Population- New Kingdom (16th to 11th centuries B.C.)- two million & Roman times had five million. Today, there are over 60 million.
Racially mixed, from light skin-tones in the north to dark brown in the far south. Immigration- both peaceful and hostile- existed, meaning Egypt developed a very cosmopolitan society, with foreign gods, foreign men holding government and military positions.
**Misc. everyday living facts:
Life lived around the Nile- for, outside the margins of the river and the handful of oases, the country is desert. In the south, the cultivatable area varies with the river. In the north, however, the broad delta spreads out towards the Mediterranean, with miles of flat, fertile land, criss-crossed by canals. In preceding centuries, the growing of crops depended on the annual natural inundation of the Nile. In summer, rains in the Ethiopian highlands swell the tributaries, flooding the entire Nile valley and delta- credited as divine personification as Hapy. They receded in October/November, leaving a rich layer of fertile silt on the fields. Crops planted were ready for harvesting in March/April, with little or no watering required.
Throughout the centuries, agriculture was the principle occupation. After the rising of the flood, dykes would have to be maintained to prevent the water from leaving the fields too early or flooding the villages. Then crops would be sown, and later, harvested. In between these high-points of activity, work was easier than with other agricultural methods- meaning man-power could be diverted to public works.
The spiritual part of a dead person was believed to have a number of aspects, including the ka, the ba, the akh, and the shadow.
Ba- depicted as a human-headed bird, which was the form in which the spirit travelled within and beyond the vicinity of the tomb. It would fly around or sit before the grave, taking its repose in the ‘cool sweet breeze.’
Ach- someone more esoteric, being the aspect of the dead in which he or she had ceased to be dead, having been transfigured into a living being. Viewed as a light in contrast to the darkness of death; often associated with the stars.
Ka- very complex. Being an aspect of the person created at the same time as the body and surviving as its companion. It was the part of the deceased that was the immediate recipient of offerings, but had other functions.
Throughout Egyptian history- prepared mummies were taken in procession to the tomb with the items to be placed with it in the burial chamber. The cortege would be accompanied by the mourning family and friends of the deceased, priests, and perhaps a host of professional mourners. The ceremonies of interment culminated in the ceremony of ‘opening the mouth’, in which the dead body was reanimated, involving implements that recalled those used at birth, including that which cut the umbilical cord.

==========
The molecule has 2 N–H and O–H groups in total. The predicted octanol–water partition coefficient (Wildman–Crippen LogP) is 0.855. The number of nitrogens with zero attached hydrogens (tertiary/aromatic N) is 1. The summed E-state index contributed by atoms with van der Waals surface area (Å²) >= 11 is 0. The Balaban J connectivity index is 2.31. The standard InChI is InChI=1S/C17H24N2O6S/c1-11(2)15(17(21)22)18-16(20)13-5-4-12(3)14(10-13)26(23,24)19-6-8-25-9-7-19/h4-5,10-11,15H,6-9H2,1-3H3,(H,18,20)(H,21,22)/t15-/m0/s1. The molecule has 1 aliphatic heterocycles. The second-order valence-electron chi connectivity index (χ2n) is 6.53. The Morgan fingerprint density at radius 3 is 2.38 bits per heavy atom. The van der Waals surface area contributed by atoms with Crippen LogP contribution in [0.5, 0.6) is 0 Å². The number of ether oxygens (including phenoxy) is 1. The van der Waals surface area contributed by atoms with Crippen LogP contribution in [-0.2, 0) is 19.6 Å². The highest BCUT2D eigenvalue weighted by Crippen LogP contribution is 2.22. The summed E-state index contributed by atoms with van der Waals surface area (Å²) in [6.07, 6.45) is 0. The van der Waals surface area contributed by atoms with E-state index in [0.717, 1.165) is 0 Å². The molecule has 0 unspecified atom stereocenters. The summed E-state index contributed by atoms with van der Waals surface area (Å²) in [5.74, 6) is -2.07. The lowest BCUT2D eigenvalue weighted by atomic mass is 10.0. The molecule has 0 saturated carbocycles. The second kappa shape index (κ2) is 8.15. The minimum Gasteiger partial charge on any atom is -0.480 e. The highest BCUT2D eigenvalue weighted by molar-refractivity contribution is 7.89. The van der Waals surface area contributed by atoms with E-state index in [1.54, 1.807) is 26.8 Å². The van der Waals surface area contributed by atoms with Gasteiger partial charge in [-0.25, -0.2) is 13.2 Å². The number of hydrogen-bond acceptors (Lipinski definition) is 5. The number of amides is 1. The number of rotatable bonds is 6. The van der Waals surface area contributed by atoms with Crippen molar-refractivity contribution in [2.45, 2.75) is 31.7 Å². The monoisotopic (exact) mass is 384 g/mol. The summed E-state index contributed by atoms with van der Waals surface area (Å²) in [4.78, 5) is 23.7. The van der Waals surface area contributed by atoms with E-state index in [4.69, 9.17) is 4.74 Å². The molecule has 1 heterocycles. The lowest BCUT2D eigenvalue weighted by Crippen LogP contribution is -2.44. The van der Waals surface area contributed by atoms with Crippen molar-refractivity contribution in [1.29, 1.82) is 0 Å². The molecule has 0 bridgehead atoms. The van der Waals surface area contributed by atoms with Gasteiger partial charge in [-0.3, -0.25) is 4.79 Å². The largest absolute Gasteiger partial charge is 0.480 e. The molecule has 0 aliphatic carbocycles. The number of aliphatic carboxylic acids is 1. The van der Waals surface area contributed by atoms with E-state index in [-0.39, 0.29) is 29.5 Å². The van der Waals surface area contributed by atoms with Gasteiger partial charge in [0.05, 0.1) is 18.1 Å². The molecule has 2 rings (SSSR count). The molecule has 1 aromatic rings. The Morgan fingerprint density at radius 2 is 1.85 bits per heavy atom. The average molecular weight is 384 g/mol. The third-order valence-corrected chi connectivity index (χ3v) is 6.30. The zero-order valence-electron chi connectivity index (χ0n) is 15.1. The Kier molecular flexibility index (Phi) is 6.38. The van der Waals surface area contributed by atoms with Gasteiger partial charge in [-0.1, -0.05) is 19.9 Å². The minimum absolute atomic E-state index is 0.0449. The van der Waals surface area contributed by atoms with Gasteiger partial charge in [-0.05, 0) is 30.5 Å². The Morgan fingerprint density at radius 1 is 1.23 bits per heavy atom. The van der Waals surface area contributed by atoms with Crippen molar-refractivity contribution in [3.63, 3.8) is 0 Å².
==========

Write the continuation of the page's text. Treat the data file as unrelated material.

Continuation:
Tombs had two or three parts. While they could be together, the different parts could often be miles apart- such as kings buried in the Valley of the Kings, but the offering being given at a row of free-standing temples on the other side of the mountain. It is important to recognize that in spite of their monumental size, the royal pyramids of the Old and Middle Kingdoms conform precisely to the ‘generic’ tomb structure. However, they do add further elements to produce what is known as the “Pyramid Complex.”
Part 1) Burial place itself, containing the body. Corpse viewed as person’s link with the earth, so it had to be kept incorrupt. The burial place could range from a simple hole in the earth to the extended substructure of the great pyramids.
Part 2) Offering place, acting as interface between this world and the hereafter. Offerings were left by relatives and priests and/or generated by inscriptions or paintings. (Example: a picture of food being prepared would ensure the dead person was fed after his relatives had departed). This could range from simply leaving beer and bread on the east side of the simple grave to the multiple temples, chapels, and rooms (filled with pillars, statues, and offering tables) used by priests to make offerings.
Part 3) Superstructure. Not on all tombs. Most characteristic were mastaba- low, bench-shaped building- and the pyramid.
A king’s pyramid complex was generally a focus for other high-status burials. In particular, the king’s wives were interred nearby. Most had small pyramids, but others had mastabas or even rock-cut tombs. Although locations vary, it is common to find queens’ tombs on the east side of the king’s pyramid, particularly in the north-east quadrants. The tombs of the nobility and lesser members of the royal family were initially kept well away from the king’s tomb complex, but during the fourth Dynasty this tendency was radically reversed, with huge cemeteries purposely built close to the Great Pyramid at Giza. This strictly planned approach did not last, but in future the standing of an individual could be measured by the proximity of his tomb to that of his king.